Obama's Realization: There's No Way Out of the Middle East

The president has convinced himself that the fight against ISIS is one worth waging. But the obstacles to success are huge.

Yves Herman/Reuters

President Obama—who will tell the country tonight that the U.S. is taking its air war against the psychotic, end-of-days Islamist terrorists of ISIS directly to their safe havens in Syria—has now comprehensively learned, six years into his presidency, that Michael Corleone’s fatalistic insight about the mafia also holds true for presidents in the Middle East: “Just when I thought I was out, they pulled me back in.” A president desperate to make at least a semi-graceful exit from a very large swamp has learned that there is no way out.

This will not be the Cairo speech of 2009, in which a buoyant, overly optimistic Obama forecast a future of productive and respectful (and, implicitly, low-maintenance) relations with the pre-Arab Spring, pre-Syria catastrophe, pre-ISIS Muslim world. Instead, this will be a particularly sober speech in which Obama outlines why his ramped-up campaign against ISIS is a national-security imperative for the U.S. The short-term, and even medium-term, goal of the Obama administration is not to reshape the Middle East; the goal is simply to avert further catastrophe, by degrading and ultimately destroying ISIS. (In the speech, Obama will cite his campaigns against Islamist terrorists in Yemen and Somalia as models for the anti-ISIS campaign—no state-building here, just killing terrorists.)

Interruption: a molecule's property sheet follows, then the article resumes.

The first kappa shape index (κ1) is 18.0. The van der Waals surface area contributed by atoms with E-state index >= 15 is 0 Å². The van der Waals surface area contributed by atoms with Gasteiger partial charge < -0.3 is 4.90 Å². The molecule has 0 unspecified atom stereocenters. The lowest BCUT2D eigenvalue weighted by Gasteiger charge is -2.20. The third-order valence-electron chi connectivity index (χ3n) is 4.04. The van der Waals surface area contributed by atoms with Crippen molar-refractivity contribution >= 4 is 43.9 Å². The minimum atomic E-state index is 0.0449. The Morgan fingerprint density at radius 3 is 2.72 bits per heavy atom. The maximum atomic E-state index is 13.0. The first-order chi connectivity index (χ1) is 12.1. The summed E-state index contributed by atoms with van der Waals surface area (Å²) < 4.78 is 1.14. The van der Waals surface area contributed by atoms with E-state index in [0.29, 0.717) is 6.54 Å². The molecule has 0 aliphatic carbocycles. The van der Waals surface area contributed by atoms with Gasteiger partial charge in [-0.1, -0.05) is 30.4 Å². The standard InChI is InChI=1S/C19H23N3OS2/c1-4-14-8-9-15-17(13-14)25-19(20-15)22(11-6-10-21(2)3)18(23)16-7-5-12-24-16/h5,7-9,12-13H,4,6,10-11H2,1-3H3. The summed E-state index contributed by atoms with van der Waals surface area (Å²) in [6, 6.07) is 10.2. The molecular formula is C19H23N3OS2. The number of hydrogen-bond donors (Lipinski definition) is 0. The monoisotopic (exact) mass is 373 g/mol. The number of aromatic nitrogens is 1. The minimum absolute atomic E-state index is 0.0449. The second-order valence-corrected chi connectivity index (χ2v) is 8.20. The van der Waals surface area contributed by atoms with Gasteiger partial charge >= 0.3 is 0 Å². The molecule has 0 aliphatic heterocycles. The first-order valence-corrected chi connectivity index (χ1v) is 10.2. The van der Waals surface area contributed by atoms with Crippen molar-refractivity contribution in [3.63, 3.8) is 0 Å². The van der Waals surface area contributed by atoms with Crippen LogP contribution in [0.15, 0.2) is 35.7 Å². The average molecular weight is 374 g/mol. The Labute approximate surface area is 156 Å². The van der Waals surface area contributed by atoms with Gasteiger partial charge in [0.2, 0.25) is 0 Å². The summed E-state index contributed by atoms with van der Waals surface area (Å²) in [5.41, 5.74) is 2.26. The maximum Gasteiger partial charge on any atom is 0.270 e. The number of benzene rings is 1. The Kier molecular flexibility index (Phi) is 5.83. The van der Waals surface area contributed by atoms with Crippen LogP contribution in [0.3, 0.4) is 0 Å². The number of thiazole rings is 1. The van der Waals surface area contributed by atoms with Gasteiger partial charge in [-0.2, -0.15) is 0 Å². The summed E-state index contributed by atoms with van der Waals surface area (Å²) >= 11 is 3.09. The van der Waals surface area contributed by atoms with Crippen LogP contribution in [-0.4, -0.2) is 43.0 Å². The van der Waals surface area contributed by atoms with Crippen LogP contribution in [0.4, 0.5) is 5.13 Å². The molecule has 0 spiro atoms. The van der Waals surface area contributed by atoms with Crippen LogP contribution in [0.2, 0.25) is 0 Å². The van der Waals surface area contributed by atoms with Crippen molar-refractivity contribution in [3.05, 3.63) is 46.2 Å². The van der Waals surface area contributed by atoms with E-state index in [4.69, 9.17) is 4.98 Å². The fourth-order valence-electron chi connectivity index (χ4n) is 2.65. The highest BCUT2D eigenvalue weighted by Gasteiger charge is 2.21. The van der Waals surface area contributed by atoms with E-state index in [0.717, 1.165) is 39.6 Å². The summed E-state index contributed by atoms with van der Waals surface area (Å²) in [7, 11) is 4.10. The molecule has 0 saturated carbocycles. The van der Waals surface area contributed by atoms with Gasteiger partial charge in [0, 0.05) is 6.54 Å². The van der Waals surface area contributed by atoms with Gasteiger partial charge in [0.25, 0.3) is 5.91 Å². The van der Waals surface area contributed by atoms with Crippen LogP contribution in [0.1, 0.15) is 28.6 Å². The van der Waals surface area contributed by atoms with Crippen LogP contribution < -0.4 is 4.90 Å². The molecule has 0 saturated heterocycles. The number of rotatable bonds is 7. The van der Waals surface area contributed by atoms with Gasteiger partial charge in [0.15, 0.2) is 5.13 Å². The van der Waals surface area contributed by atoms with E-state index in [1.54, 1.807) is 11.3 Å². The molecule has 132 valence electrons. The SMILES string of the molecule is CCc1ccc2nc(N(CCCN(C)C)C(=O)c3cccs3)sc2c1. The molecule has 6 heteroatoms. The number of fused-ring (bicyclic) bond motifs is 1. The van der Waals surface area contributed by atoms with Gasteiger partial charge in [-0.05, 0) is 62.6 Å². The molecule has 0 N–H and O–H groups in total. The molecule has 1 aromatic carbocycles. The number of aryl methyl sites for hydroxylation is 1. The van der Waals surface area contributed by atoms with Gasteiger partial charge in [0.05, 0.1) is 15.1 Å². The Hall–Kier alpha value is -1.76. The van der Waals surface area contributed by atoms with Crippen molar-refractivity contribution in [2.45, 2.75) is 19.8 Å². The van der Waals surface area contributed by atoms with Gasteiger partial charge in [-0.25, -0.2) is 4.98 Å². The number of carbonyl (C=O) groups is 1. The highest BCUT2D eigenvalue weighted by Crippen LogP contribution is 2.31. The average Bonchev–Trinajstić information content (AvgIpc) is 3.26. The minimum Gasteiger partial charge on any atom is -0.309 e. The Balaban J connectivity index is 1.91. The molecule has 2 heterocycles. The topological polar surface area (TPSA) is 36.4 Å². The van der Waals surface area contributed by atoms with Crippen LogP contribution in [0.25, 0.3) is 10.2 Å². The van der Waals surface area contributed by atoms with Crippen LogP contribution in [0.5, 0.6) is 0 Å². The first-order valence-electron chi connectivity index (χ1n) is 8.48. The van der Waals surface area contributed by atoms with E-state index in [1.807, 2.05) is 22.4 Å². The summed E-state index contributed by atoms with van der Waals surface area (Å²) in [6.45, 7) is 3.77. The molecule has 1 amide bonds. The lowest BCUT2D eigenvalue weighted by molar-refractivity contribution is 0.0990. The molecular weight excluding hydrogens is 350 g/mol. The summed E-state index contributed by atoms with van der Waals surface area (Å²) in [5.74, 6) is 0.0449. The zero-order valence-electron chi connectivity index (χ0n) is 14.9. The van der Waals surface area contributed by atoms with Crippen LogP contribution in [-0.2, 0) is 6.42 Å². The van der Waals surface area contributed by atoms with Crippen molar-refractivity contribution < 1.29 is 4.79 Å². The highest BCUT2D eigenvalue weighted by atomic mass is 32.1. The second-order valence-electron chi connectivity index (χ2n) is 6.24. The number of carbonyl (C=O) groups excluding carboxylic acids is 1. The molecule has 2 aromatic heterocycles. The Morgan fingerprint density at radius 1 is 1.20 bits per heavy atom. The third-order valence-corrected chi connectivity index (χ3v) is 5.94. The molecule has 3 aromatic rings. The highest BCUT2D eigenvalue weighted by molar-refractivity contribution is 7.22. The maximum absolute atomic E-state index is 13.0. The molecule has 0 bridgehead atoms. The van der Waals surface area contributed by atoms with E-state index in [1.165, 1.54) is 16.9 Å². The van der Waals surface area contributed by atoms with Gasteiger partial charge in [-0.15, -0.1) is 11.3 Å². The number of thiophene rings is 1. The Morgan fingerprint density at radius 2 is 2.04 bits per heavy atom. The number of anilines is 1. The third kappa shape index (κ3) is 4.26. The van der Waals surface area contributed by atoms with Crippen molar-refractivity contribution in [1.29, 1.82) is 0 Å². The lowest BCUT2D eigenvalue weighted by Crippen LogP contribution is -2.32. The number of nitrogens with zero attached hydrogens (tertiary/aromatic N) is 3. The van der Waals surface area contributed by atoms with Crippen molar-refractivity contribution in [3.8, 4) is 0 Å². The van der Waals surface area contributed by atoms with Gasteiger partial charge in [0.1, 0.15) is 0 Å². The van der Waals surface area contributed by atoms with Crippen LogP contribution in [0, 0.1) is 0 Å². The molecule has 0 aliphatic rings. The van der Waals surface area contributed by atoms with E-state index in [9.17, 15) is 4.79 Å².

What sort of catastrophe is he trying to avert? An ISIS march on Baghdad is one fear; so too is an ISIS infiltration of Jordan and, over time, of Saudi Arabia as well. (There is palpable worry among Middle East experts in the administration that Jordan, a resolute ally of the United States and an island of stability in a mainly unhinged region, could become vulnerable to an ISIS juggernaut). Another goal is to deliver public defeat to a group that appears to many young, disaffected Muslim men to be the strongest horse (to borrow from Osama bin Laden) in the Middle East, and to disrupt the movement of young Muslim men from Europe (and elsewhere) who seek to affiliate with ISIS, and who could bring ISIS terror back to their own countries. (It is worth noting that many of these thousands of young men hold citizenship in countries that participate in the U.S. visa-waiver program.)

The president has promised the eventual neutralization of ISIS, but this task will be exceedingly hard, and he obviously knows that this is the case. He does have a couple of things working in his favor. The first is that the American public is with him. The videotaped beheadings of two American journalists have galvanized allegedly war-weary Americans for a fight in a way that we haven’t seen in years. The second is that leaders of moderate Sunni states are so frightened by ISIS that they seem ready to join the coalition Obama is building to fight the group.